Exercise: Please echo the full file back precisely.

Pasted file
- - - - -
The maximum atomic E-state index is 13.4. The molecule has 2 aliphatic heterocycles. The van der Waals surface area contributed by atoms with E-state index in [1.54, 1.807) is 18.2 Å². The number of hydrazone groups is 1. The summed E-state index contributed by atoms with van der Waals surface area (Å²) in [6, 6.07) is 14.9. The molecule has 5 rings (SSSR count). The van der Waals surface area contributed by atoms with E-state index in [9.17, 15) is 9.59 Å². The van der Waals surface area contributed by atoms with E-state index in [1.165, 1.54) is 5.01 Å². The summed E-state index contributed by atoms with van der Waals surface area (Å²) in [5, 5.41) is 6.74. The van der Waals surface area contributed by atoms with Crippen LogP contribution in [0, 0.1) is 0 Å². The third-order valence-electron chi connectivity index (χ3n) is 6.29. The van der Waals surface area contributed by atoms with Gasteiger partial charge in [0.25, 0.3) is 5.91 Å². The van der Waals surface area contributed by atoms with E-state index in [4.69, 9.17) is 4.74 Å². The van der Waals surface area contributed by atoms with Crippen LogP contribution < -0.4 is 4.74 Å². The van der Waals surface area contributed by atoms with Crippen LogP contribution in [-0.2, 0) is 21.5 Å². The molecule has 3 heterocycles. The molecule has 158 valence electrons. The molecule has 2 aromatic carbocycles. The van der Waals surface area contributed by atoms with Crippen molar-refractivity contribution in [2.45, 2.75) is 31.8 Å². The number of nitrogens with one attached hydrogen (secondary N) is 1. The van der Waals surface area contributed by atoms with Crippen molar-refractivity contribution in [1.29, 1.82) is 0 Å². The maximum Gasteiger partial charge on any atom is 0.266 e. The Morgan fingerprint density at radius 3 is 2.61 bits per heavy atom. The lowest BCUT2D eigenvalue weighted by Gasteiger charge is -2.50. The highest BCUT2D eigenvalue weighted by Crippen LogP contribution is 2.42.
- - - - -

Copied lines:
The maximum atomic E-state index is 13.4. The molecule has 2 aliphatic heterocycles. The van der Waals surface area contributed by atoms with E-state index in [1.54, 1.807) is 18.2 Å². The number of hydrazone groups is 1. The summed E-state index contributed by atoms with van der Waals surface area (Å²) in [6, 6.07) is 14.9. The molecule has 5 rings (SSSR count). The van der Waals surface area contributed by atoms with E-state index in [9.17, 15) is 9.59 Å². The van der Waals surface area contributed by atoms with E-state index in [1.165, 1.54) is 5.01 Å². The summed E-state index contributed by atoms with van der Waals surface area (Å²) in [5, 5.41) is 6.74. The van der Waals surface area contributed by atoms with Crippen LogP contribution in [0, 0.1) is 0 Å². The third-order valence-electron chi connectivity index (χ3n) is 6.29. The van der Waals surface area contributed by atoms with Gasteiger partial charge in [0.25, 0.3) is 5.91 Å². The van der Waals surface area contributed by atoms with E-state index in [4.69, 9.17) is 4.74 Å². The van der Waals surface area contributed by atoms with Crippen LogP contribution < -0.4 is 4.74 Å². The van der Waals surface area contributed by atoms with Crippen LogP contribution in [-0.2, 0) is 21.5 Å². The molecule has 3 heterocycles. The molecule has 158 valence electrons. The molecule has 2 aromatic carbocycles. The van der Waals surface area contributed by atoms with Crippen molar-refractivity contribution in [2.45, 2.75) is 31.8 Å². The number of nitrogens with one attached hydrogen (secondary N) is 1. The van der Waals surface area contributed by atoms with Crippen molar-refractivity contribution in [1.29, 1.82) is 0 Å². The maximum Gasteiger partial charge on any atom is 0.266 e. The Morgan fingerprint density at radius 3 is 2.61 bits per heavy atom. The lowest BCUT2D eigenvalue weighted by Gasteiger charge is -2.50. The highest BCUT2D eigenvalue weighted by Crippen LogP contribution is 2.42.